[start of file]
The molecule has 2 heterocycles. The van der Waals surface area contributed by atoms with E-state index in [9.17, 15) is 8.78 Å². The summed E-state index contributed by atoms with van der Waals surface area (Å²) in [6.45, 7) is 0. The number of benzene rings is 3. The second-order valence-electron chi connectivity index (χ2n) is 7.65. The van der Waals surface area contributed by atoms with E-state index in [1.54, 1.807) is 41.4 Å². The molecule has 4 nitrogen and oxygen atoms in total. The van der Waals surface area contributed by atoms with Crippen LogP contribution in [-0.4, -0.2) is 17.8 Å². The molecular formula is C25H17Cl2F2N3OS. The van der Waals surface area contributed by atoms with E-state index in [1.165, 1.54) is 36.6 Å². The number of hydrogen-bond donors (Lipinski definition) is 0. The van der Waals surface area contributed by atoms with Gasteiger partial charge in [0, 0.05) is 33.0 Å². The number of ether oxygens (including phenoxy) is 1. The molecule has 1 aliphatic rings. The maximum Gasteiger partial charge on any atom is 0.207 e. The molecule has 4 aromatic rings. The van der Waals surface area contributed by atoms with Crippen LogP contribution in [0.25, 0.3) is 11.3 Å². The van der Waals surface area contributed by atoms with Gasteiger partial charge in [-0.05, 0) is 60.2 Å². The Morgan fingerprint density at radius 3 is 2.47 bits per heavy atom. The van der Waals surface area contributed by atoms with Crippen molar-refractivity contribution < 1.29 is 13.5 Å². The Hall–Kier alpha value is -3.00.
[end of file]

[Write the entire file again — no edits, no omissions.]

The molecule has 2 heterocycles. The van der Waals surface area contributed by atoms with E-state index in [9.17, 15) is 8.78 Å². The summed E-state index contributed by atoms with van der Waals surface area (Å²) in [6.45, 7) is 0. The number of benzene rings is 3. The second-order valence-electron chi connectivity index (χ2n) is 7.65. The van der Waals surface area contributed by atoms with E-state index in [1.54, 1.807) is 41.4 Å². The molecule has 4 nitrogen and oxygen atoms in total. The van der Waals surface area contributed by atoms with Crippen LogP contribution in [-0.4, -0.2) is 17.8 Å². The molecular formula is C25H17Cl2F2N3OS. The van der Waals surface area contributed by atoms with E-state index in [1.165, 1.54) is 36.6 Å². The number of hydrogen-bond donors (Lipinski definition) is 0. The van der Waals surface area contributed by atoms with Gasteiger partial charge in [0, 0.05) is 33.0 Å². The number of ether oxygens (including phenoxy) is 1. The molecule has 1 aliphatic rings. The maximum Gasteiger partial charge on any atom is 0.207 e. The molecule has 4 aromatic rings. The van der Waals surface area contributed by atoms with Crippen LogP contribution in [0.25, 0.3) is 11.3 Å². The van der Waals surface area contributed by atoms with Gasteiger partial charge in [-0.05, 0) is 60.2 Å². The Morgan fingerprint density at radius 3 is 2.47 bits per heavy atom. The van der Waals surface area contributed by atoms with Crippen molar-refractivity contribution < 1.29 is 13.5 Å². The Hall–Kier alpha value is -3.00.